Mohajerani’s speech infuriated not just the Americans but also liberal Iranians in his audience; one of them, scholar Mehdi Khalaji, later pointed out that while Mohajerani might speak for Karroubi, he did not represent the vast numbers of younger Iranians who had joined the street protests. “The true leaders of this movement,” he argues, “are students, women and human rights activists, and political activists who have no desire to work in a theocratic regime or in a government within the framework of the existing constitution.”

That’s probably true. But the fact remains that, were Karroubi and fellow opposition leader Mir Hossein Mousavi somehow to supplant Ahmadinejad and Supreme Leader Ayatollah Ali Khamenei, the main changes in Iranian policy might be of style. “We don’t disagree with whatever Ahmadinejad says,” Mohajerani told me in an interview after his speech. “The point of disagreement is mainly the election,” in which there was blatant government-sponsored fraud.

Mohajerani is a sophisticated man; he studded his speech with references to Faulkner, Whitman, Dostoyevsky and Kafka. He concedes readily enough that Iran’s opposition is a coalition of many disparate elements, some of which are considerably more liberal than he is. Maybe that’s the reason for his other discouraging message — that the green revolution should not be expected to succeed anytime soon.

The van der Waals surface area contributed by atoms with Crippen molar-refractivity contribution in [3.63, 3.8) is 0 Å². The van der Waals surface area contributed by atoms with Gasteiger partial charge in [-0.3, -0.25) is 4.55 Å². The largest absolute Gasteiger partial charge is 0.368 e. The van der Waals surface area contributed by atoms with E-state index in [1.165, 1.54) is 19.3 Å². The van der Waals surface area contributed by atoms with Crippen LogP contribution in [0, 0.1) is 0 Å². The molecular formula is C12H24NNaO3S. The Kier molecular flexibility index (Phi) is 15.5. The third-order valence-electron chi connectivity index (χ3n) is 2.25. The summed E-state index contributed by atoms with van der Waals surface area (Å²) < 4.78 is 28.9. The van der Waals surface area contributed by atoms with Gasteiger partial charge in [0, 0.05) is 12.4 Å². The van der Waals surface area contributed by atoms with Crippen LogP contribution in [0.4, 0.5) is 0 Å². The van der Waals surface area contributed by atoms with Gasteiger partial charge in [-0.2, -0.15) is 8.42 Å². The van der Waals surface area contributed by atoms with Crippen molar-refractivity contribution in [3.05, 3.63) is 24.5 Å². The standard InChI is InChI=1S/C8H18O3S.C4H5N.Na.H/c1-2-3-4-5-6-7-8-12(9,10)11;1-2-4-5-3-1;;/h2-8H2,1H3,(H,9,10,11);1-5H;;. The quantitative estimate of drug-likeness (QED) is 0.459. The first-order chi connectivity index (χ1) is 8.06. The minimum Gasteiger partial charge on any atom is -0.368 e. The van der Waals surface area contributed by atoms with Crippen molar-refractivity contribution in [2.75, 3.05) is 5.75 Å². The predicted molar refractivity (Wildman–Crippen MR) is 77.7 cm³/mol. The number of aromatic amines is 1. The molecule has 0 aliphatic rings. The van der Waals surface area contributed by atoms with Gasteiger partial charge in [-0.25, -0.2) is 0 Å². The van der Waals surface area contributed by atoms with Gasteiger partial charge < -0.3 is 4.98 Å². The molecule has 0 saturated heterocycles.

“The green movement is not a 100-yard race to determine the leader after a few seconds. It is a long marathon,” he said. “We need generations to take part in this race. One generation takes the liberty gained by the previous generation and keeps running.” I later asked him how people in the West should think about the disparity between the decade or more he said real change in Iran would require and the one to three years that may separate the current regime from a nuclear weapon. “This is a real problem,” he replied. “I have no prescription for this crisis.”

I’ve provided the above emphasis for points that The Dish would not like to hear, and possibly would not like to give its readers pause. I’m not even sure that Andrew actually read this column he’s smearing.

Andrew again on more of Diehl’s neocon-false consciousness:

Another [Diehl column]: a dissent on any notion that the US should seek a moratorium on all new settlement construction in East Jerusalem and the West Bank.

There’s a fair bit of overlap between this anti-freeze column by Diehl and what a pro-freeze realist would have written criticizing the Obama administration’s handling of the issue.

This criticism is something that the Dish has never done, except to say that he “misjudged the intransigence of Netanyahu and the power of his support on Capitol Hill” — as if how we (Americans, Andrew) conduct our diplomacy and statecraft doesn’t matter at all as long as overall we’re better than mediocre … BTW, Andrew assured us then that that Obama “will keep persisting in trying to rescue the Jewish state from the perils of its own hubris and paranoia” — which is great, because I love it when my President keeps persisting almost as much as when he/she perseveres with being tenacious.